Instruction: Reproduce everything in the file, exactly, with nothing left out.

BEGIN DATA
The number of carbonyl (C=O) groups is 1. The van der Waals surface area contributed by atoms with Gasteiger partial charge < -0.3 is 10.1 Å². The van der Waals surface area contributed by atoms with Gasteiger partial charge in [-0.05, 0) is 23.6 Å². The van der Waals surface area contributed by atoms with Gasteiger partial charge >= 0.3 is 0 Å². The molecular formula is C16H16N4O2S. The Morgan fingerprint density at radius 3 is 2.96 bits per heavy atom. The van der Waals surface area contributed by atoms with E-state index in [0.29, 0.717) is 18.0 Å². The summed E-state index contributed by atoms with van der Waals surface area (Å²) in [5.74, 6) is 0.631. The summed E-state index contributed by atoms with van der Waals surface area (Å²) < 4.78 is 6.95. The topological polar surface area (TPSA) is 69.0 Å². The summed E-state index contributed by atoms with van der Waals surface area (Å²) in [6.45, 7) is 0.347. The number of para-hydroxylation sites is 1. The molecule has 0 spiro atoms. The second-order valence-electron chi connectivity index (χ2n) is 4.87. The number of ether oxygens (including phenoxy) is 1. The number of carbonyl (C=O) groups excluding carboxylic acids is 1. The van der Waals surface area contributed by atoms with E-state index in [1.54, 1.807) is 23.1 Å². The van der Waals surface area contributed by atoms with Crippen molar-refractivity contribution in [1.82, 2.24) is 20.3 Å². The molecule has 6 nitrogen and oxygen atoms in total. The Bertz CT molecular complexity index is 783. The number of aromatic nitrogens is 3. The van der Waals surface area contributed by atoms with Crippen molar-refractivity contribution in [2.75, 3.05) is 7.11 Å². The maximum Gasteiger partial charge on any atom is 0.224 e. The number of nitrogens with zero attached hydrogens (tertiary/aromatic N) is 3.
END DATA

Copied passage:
The number of carbonyl (C=O) groups is 1. The van der Waals surface area contributed by atoms with Gasteiger partial charge < -0.3 is 10.1 Å². The van der Waals surface area contributed by atoms with Gasteiger partial charge in [-0.05, 0) is 23.6 Å². The van der Waals surface area contributed by atoms with Gasteiger partial charge >= 0.3 is 0 Å². The molecular formula is C16H16N4O2S. The Morgan fingerprint density at radius 3 is 2.96 bits per heavy atom. The van der Waals surface area contributed by atoms with E-state index in [0.29, 0.717) is 18.0 Å². The summed E-state index contributed by atoms with van der Waals surface area (Å²) in [5.74, 6) is 0.631. The summed E-state index contributed by atoms with van der Waals surface area (Å²) < 4.78 is 6.95. The topological polar surface area (TPSA) is 69.0 Å². The summed E-state index contributed by atoms with van der Waals surface area (Å²) in [6.45, 7) is 0.347. The number of para-hydroxylation sites is 1. The molecule has 0 spiro atoms. The second-order valence-electron chi connectivity index (χ2n) is 4.87. The number of ether oxygens (including phenoxy) is 1. The number of carbonyl (C=O) groups excluding carboxylic acids is 1. The van der Waals surface area contributed by atoms with E-state index in [1.54, 1.807) is 23.1 Å². The van der Waals surface area contributed by atoms with Crippen molar-refractivity contribution in [1.82, 2.24) is 20.3 Å². The molecule has 6 nitrogen and oxygen atoms in total. The Bertz CT molecular complexity index is 783. The number of aromatic nitrogens is 3. The van der Waals surface area contributed by atoms with Crippen molar-refractivity contribution in [2.75, 3.05) is 7.11 Å². The maximum Gasteiger partial charge on any atom is 0.224 e. The number of nitrogens with zero attached hydrogens (tertiary/aromatic N) is 3.